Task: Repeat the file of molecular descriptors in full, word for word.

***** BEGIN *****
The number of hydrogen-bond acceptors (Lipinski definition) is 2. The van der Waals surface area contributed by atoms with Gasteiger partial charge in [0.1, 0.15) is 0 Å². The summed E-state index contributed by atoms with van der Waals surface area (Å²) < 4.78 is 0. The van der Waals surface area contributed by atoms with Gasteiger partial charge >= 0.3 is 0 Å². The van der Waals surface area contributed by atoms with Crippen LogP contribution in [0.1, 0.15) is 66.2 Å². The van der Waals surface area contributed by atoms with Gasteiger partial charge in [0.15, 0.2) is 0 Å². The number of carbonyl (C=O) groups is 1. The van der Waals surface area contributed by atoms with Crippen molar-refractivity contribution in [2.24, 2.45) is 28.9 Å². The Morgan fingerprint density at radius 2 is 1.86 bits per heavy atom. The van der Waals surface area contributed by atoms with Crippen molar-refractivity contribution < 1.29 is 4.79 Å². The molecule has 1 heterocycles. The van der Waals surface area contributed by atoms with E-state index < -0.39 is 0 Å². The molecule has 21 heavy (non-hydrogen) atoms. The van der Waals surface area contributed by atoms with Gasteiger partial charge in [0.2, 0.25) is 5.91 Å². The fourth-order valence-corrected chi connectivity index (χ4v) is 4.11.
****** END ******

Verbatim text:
The number of hydrogen-bond acceptors (Lipinski definition) is 2. The van der Waals surface area contributed by atoms with Gasteiger partial charge in [0.1, 0.15) is 0 Å². The summed E-state index contributed by atoms with van der Waals surface area (Å²) < 4.78 is 0. The van der Waals surface area contributed by atoms with Gasteiger partial charge >= 0.3 is 0 Å². The van der Waals surface area contributed by atoms with Crippen LogP contribution in [0.1, 0.15) is 66.2 Å². The van der Waals surface area contributed by atoms with Gasteiger partial charge in [0.15, 0.2) is 0 Å². The number of carbonyl (C=O) groups is 1. The van der Waals surface area contributed by atoms with Crippen molar-refractivity contribution in [2.24, 2.45) is 28.9 Å². The Morgan fingerprint density at radius 2 is 1.86 bits per heavy atom. The van der Waals surface area contributed by atoms with Crippen molar-refractivity contribution < 1.29 is 4.79 Å². The molecule has 1 heterocycles. The van der Waals surface area contributed by atoms with E-state index < -0.39 is 0 Å². The molecule has 21 heavy (non-hydrogen) atoms. The van der Waals surface area contributed by atoms with Gasteiger partial charge in [0.2, 0.25) is 5.91 Å². The fourth-order valence-corrected chi connectivity index (χ4v) is 4.11.